Vast uplands covered by grasses are called grasslands. The grasslands cover about one-fourth of the earth’s land and are either large, flat lands, or areas with rolling hills. The climate and soil play an important role in the formation of grasslands.
There are two kinds of grasslands. Tropical grasslands, also called the Savannas, are located around the equator and the Temperate grasslands, called the prairies in North America, steppes in Eurasia, downs in Australia, pampas in South America, and velds in South Africa.
The prairies are found both in USA and Canada and stretch from the Rocky mountains to the Great lakes. The tributaries of the river Saskatchewan in Canada and the river Mississippi in the USA drain the prairies.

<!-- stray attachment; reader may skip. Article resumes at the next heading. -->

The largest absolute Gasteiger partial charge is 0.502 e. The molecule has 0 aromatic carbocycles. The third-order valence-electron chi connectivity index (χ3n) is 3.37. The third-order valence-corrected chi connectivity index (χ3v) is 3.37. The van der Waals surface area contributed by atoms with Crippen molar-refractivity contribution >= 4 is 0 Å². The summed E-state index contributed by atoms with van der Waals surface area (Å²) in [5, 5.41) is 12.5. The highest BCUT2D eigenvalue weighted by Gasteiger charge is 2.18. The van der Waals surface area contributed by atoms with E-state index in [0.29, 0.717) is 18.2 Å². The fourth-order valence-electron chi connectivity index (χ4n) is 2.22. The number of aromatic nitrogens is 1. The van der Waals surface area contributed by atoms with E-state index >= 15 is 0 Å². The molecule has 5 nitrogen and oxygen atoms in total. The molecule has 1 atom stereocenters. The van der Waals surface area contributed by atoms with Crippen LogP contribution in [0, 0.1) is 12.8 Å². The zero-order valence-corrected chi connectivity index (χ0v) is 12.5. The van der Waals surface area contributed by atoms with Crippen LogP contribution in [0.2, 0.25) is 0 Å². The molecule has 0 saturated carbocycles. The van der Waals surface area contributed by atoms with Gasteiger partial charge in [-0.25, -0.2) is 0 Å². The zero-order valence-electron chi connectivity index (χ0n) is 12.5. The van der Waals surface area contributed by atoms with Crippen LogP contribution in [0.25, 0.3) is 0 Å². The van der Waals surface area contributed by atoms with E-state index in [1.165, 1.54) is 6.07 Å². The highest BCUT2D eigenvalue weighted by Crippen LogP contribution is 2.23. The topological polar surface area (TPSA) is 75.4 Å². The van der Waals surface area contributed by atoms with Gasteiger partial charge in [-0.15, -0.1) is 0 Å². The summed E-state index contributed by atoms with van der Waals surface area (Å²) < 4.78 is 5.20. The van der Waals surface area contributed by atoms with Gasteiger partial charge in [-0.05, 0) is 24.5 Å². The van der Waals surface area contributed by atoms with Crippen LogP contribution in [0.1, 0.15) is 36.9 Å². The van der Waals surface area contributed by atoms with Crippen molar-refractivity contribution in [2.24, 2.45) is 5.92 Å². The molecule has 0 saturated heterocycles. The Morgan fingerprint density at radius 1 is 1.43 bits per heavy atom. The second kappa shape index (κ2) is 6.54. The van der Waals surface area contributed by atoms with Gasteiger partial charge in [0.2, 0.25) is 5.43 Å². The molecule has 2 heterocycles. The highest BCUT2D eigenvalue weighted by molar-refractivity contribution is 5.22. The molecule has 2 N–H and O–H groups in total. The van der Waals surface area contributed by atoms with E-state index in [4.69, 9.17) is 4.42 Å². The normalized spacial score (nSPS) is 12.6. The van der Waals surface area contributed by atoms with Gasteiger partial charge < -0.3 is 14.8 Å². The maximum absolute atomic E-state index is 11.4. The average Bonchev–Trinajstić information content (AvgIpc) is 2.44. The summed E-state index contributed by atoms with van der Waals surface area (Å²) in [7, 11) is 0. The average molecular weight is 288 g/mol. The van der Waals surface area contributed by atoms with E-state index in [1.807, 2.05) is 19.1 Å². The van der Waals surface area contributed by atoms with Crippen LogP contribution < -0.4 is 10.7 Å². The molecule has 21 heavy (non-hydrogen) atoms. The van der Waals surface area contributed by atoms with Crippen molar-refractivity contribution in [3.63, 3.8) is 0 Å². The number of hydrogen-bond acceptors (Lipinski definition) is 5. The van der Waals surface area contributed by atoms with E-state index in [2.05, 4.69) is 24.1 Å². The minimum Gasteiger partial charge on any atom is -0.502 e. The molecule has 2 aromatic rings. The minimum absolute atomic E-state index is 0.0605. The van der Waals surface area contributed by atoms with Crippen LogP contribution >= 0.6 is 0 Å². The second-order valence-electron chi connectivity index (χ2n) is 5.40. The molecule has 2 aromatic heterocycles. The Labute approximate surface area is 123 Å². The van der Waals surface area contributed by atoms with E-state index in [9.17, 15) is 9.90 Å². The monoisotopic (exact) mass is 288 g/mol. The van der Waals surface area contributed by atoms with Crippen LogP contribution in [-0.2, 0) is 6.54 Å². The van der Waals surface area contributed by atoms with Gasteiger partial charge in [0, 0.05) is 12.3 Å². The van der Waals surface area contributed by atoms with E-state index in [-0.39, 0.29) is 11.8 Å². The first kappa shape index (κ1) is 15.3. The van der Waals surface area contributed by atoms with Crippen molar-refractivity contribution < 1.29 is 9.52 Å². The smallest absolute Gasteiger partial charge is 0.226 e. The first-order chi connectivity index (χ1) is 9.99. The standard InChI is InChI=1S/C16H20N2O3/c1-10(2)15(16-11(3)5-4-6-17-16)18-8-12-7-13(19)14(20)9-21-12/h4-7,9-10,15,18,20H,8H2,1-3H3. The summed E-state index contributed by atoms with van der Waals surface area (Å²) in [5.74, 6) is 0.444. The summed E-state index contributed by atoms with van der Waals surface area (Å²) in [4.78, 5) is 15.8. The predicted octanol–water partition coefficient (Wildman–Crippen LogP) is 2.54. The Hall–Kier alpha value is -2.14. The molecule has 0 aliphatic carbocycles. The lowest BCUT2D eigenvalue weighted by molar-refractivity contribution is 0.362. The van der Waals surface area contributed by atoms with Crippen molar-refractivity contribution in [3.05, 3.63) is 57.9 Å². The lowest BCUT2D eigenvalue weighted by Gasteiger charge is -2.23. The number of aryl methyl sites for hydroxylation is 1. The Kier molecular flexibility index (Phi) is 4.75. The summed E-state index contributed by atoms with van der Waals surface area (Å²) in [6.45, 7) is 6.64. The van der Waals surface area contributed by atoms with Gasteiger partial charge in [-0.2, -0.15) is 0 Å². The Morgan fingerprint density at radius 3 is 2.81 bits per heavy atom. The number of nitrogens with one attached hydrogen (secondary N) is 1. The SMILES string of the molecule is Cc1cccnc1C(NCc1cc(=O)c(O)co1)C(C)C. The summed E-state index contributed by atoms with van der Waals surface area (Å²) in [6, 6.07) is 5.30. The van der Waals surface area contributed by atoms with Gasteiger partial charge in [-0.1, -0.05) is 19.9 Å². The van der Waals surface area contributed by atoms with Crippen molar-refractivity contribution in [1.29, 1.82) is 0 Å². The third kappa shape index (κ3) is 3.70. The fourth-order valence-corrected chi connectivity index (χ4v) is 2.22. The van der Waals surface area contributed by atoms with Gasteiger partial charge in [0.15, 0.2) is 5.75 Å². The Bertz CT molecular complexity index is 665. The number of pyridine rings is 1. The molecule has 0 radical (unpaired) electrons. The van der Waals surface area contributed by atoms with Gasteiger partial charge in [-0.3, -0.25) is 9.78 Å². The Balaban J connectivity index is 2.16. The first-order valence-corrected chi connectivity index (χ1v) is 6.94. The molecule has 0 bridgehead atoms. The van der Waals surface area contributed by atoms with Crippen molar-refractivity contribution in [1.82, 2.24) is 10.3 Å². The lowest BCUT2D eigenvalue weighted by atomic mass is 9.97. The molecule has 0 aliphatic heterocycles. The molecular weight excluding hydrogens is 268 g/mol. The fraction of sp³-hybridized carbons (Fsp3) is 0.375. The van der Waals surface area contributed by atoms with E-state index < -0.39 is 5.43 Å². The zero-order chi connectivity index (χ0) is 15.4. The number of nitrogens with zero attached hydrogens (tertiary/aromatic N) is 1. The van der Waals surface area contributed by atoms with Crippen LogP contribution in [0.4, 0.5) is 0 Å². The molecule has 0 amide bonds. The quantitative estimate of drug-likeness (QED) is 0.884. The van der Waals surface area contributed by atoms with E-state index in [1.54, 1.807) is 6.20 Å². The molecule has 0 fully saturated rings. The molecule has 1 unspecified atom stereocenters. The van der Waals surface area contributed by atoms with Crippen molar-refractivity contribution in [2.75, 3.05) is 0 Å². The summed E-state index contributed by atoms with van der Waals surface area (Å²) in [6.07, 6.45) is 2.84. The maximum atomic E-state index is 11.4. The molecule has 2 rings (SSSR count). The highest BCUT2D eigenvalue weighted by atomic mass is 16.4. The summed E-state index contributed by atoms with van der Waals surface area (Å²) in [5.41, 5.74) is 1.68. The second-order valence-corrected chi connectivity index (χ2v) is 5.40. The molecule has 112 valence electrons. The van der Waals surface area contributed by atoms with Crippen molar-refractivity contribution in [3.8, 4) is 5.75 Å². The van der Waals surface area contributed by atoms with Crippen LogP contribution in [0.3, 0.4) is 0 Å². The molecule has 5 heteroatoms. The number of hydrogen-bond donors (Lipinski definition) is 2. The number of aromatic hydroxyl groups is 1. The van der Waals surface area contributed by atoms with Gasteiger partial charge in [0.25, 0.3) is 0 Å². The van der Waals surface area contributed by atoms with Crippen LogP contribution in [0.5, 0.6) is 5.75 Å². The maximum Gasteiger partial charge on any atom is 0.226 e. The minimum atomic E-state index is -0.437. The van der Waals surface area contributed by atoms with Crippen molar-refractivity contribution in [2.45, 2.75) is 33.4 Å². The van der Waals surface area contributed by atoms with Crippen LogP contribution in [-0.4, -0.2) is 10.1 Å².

The summers in these regions are moderate with the average temperature of 20 degrees Celsius while the winters can be very cold, with the temperatures going as low as 20 degrees below zero. The Prairies receive 25 to 76 centimeters of rainfall annually.
The environmental of the prairies foster the cultivation of crops like wheat, maize, corn, oats, barley, rye and oil seeds. The important animals of the region are the bison or the American buffalo, and the pronghorn. Other animals found in this region are rabbits, coyotes, ground squirrels and the prairie dog.
The most important occupations of the people here are cultivation and dairy farming. Due to immense natural resources and the use of advanced scientific methods in cultivation, these areas produce a surplus of wheat, and are, known as the “Granaries” or the “Wheat Basket of the World.”
An abundance of mineral deposits like coal and iron is also found in this region.